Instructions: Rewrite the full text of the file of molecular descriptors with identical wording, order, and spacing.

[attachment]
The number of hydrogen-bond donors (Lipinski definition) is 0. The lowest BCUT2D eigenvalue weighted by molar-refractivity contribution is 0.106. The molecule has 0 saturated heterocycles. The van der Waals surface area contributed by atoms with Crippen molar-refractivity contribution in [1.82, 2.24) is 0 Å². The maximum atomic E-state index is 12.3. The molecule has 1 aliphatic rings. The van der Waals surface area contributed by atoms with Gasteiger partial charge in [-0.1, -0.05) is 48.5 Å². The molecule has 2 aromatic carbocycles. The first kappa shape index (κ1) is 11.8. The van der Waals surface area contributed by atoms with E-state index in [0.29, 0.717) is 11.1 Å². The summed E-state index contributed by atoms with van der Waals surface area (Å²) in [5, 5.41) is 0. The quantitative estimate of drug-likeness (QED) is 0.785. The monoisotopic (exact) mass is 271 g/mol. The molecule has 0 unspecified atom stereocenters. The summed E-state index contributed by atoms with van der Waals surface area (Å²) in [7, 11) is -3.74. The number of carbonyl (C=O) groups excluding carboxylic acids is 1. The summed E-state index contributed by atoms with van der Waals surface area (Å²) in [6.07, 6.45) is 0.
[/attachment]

The number of hydrogen-bond donors (Lipinski definition) is 0. The lowest BCUT2D eigenvalue weighted by molar-refractivity contribution is 0.106. The molecule has 0 saturated heterocycles. The van der Waals surface area contributed by atoms with Crippen molar-refractivity contribution in [1.82, 2.24) is 0 Å². The maximum atomic E-state index is 12.3. The molecule has 1 aliphatic rings. The van der Waals surface area contributed by atoms with Gasteiger partial charge in [-0.1, -0.05) is 48.5 Å². The molecule has 2 aromatic carbocycles. The first kappa shape index (κ1) is 11.8. The van der Waals surface area contributed by atoms with E-state index in [0.29, 0.717) is 11.1 Å². The summed E-state index contributed by atoms with van der Waals surface area (Å²) in [5, 5.41) is 0. The quantitative estimate of drug-likeness (QED) is 0.785. The monoisotopic (exact) mass is 271 g/mol. The molecule has 0 unspecified atom stereocenters. The summed E-state index contributed by atoms with van der Waals surface area (Å²) in [7, 11) is -3.74. The number of carbonyl (C=O) groups excluding carboxylic acids is 1. The summed E-state index contributed by atoms with van der Waals surface area (Å²) in [6.07, 6.45) is 0.